The first reduction in mortgage tax relief for buy-to-let landlords came into force today.
The change makes it so landlords can only deduct 75% of their mortgage interest from their rental income when working out their taxable profits.
From next year this will drop to 50%, before falling to 25% in 2019 and finally in 2020 they will be taxed on all their income, including rent, after which they can only claim a 20% tax credit on the cost of mortgage interest.
Shaun Church, director at Private Finance, said: “The new mortgage interest tax relief rules for landlords are threatening to become an example of government regulation resulting in unintended consequences.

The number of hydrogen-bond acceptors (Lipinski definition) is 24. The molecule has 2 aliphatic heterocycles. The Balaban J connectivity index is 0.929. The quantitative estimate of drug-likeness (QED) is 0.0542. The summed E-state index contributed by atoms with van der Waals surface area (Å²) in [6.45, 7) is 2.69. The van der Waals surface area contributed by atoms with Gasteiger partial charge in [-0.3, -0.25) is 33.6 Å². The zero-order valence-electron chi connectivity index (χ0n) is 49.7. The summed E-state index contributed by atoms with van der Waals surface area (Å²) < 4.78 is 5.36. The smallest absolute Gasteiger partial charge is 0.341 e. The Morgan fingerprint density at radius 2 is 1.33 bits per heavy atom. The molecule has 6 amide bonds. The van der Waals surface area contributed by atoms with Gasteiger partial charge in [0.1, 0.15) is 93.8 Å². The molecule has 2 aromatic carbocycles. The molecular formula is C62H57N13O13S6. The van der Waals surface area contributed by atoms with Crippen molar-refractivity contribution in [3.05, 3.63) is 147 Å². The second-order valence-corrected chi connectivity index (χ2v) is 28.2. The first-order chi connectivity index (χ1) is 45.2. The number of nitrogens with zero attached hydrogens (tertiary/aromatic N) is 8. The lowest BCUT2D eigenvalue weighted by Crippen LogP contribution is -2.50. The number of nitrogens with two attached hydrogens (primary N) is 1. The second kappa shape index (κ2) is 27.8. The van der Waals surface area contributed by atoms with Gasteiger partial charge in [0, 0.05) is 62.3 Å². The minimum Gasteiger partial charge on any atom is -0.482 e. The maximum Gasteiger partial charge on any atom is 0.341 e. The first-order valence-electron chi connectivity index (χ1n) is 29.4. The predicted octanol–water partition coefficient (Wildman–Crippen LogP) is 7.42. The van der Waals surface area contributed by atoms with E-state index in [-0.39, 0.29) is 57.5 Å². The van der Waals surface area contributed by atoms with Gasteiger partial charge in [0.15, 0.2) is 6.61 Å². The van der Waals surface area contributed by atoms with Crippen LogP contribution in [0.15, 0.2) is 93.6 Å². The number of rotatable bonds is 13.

“By hitting landlords’ profits, the changes may ultimately make it even more difficult for prospective first-time buyers to get on to the housing ladder.
“Not being able to fully deduct finance costs from their taxable income will leave some landlords with a tax bill that outweighs their profits.”
He added: “As a result, many will look to increase rents to compensate for the loss in revenue. Not only this, the changes are also limiting landlords’ investment appetite.
“With fewer landlords investing in new buy-to-let properties at a time of already restricted housing supply, and rental demand remaining high, this too could result in higher rents.”
He went on to say the only way of getting round these changes is investing through a limited company, a route that is growing more popular.